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Synthesis and characterization of boron composite nanoparticles for wear and friction reduction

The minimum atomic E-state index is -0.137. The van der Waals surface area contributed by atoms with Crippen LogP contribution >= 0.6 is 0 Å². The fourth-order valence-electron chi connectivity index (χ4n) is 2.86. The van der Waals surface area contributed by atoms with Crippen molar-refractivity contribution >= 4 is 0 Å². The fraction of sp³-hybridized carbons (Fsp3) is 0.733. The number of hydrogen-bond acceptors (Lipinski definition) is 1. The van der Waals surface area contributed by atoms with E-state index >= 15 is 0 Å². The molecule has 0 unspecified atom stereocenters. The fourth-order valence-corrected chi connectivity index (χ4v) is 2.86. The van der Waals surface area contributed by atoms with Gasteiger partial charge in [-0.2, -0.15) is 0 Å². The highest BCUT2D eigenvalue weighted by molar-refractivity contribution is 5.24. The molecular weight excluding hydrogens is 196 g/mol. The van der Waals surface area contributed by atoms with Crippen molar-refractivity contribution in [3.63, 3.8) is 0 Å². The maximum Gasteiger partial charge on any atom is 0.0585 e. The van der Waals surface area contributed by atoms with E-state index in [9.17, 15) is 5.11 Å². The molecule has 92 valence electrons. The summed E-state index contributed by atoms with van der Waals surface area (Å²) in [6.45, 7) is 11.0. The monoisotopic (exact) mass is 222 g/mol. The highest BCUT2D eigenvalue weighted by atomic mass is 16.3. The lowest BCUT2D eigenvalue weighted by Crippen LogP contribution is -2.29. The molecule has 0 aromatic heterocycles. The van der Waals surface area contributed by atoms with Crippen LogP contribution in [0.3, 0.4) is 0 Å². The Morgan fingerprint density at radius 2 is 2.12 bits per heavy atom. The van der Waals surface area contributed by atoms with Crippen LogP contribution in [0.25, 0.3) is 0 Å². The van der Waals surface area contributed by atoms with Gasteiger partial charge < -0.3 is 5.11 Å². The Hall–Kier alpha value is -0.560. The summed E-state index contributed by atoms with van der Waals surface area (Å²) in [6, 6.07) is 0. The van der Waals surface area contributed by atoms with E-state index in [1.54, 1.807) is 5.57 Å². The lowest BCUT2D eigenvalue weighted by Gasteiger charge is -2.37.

Since most of the conventional lubricants reach their performance limits, new antiwear and extreme pressure (EP) additives are designed so that lubricants can minimize friction and wear when used in high temperature and pressure conditions. There is growing interest in the use of nanoparticles as an additive in lubricants. Due to its outstanding chemical properties, boron is frequently involved in the design of nanoparticles. Especially borate derivatives and hexagonal boron nitride (h-BN) have already taken their places in many lubricant formulations. The aim of this study was the production of silica-boron composite nanoparticles that can replace the phosphate-derived additives used in lubricant formulations and to provide the extreme pressure, antiwear and friction-regulating properties at the same time. For this purpose, the Stöber method that is used for silica production was modified to produce Si/Na-Borate nanoparticles. It was found that the synthesis of composite nanoparticles in desired size distribution and morphology as well as composite structures composed of Si and Na-Borate, was possible changing the amounts of ingredients and modes of addition. It was observed that the morphology and the chemical structure of these particles depend on the amount of Na-Borate (1, 3, and 5% w/w) and the addition type of Na-Borate (Direct, 500 �����L/min, 5�����L/min). Then composite nanoparticles were characterized using SEM, FTIR and ICP-MS and some tests were conducted to examine the structure of particles. The tribological performance of these particles tested using Four Ball Test method have shown that there is a significant improvement in the presence of these particles.